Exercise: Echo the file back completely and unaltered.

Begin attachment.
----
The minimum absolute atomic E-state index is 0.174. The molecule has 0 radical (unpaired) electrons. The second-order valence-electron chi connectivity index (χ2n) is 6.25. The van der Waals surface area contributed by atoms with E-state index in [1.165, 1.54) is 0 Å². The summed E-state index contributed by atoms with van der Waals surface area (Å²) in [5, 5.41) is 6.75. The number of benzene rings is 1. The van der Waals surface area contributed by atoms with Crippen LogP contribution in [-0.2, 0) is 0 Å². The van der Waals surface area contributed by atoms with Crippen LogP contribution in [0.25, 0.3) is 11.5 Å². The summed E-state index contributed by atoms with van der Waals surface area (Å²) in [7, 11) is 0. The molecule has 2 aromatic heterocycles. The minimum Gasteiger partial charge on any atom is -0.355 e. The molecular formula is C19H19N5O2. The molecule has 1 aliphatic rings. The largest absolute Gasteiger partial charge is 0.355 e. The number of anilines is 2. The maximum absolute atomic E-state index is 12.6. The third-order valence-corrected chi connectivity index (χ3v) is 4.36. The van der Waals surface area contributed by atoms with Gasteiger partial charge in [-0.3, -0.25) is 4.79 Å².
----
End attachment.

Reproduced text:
The minimum absolute atomic E-state index is 0.174. The molecule has 0 radical (unpaired) electrons. The second-order valence-electron chi connectivity index (χ2n) is 6.25. The van der Waals surface area contributed by atoms with E-state index in [1.165, 1.54) is 0 Å². The summed E-state index contributed by atoms with van der Waals surface area (Å²) in [5, 5.41) is 6.75. The number of benzene rings is 1. The van der Waals surface area contributed by atoms with Crippen LogP contribution in [-0.2, 0) is 0 Å². The van der Waals surface area contributed by atoms with Crippen LogP contribution in [0.25, 0.3) is 11.5 Å². The summed E-state index contributed by atoms with van der Waals surface area (Å²) in [7, 11) is 0. The molecule has 2 aromatic heterocycles. The minimum Gasteiger partial charge on any atom is -0.355 e. The molecular formula is C19H19N5O2. The molecule has 1 aliphatic rings. The largest absolute Gasteiger partial charge is 0.355 e. The number of anilines is 2. The maximum absolute atomic E-state index is 12.6. The third-order valence-corrected chi connectivity index (χ3v) is 4.36. The van der Waals surface area contributed by atoms with Gasteiger partial charge in [-0.3, -0.25) is 4.79 Å².